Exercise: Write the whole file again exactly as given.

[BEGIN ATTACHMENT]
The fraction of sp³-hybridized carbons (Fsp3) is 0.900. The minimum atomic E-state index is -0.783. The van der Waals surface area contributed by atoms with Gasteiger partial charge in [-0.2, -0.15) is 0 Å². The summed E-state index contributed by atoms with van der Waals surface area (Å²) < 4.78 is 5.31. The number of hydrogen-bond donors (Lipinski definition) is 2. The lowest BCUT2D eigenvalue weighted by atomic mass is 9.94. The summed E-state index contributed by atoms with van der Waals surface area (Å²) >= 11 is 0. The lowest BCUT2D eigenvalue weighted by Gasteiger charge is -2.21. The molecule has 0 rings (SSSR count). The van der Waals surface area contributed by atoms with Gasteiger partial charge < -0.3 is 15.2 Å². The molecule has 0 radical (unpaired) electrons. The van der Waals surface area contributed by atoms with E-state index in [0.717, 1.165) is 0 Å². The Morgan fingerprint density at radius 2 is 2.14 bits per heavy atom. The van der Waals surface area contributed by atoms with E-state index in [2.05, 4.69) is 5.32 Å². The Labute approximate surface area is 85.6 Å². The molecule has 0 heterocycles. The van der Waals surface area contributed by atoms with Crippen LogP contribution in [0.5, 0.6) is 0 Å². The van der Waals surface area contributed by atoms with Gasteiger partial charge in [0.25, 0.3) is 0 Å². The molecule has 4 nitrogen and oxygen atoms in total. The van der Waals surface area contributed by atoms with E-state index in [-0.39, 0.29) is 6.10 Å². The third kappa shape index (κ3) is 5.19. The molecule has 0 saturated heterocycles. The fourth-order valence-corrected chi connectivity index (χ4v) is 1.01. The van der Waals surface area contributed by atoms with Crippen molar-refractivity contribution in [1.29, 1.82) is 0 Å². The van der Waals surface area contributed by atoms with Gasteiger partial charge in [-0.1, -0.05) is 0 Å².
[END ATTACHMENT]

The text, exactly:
The fraction of sp³-hybridized carbons (Fsp3) is 0.900. The minimum atomic E-state index is -0.783. The van der Waals surface area contributed by atoms with Gasteiger partial charge in [-0.2, -0.15) is 0 Å². The summed E-state index contributed by atoms with van der Waals surface area (Å²) < 4.78 is 5.31. The number of hydrogen-bond donors (Lipinski definition) is 2. The lowest BCUT2D eigenvalue weighted by atomic mass is 9.94. The summed E-state index contributed by atoms with van der Waals surface area (Å²) >= 11 is 0. The lowest BCUT2D eigenvalue weighted by Gasteiger charge is -2.21. The molecule has 0 rings (SSSR count). The van der Waals surface area contributed by atoms with Gasteiger partial charge < -0.3 is 15.2 Å². The molecule has 0 radical (unpaired) electrons. The van der Waals surface area contributed by atoms with E-state index in [0.717, 1.165) is 0 Å². The Morgan fingerprint density at radius 2 is 2.14 bits per heavy atom. The van der Waals surface area contributed by atoms with E-state index in [2.05, 4.69) is 5.32 Å². The Labute approximate surface area is 85.6 Å². The molecule has 0 heterocycles. The van der Waals surface area contributed by atoms with Crippen LogP contribution in [0.5, 0.6) is 0 Å². The van der Waals surface area contributed by atoms with Gasteiger partial charge in [0.25, 0.3) is 0 Å². The molecule has 4 nitrogen and oxygen atoms in total. The van der Waals surface area contributed by atoms with E-state index in [-0.39, 0.29) is 6.10 Å². The third kappa shape index (κ3) is 5.19. The molecule has 0 saturated heterocycles. The fourth-order valence-corrected chi connectivity index (χ4v) is 1.01. The van der Waals surface area contributed by atoms with Crippen molar-refractivity contribution in [1.29, 1.82) is 0 Å². The van der Waals surface area contributed by atoms with Gasteiger partial charge in [-0.1, -0.05) is 0 Å².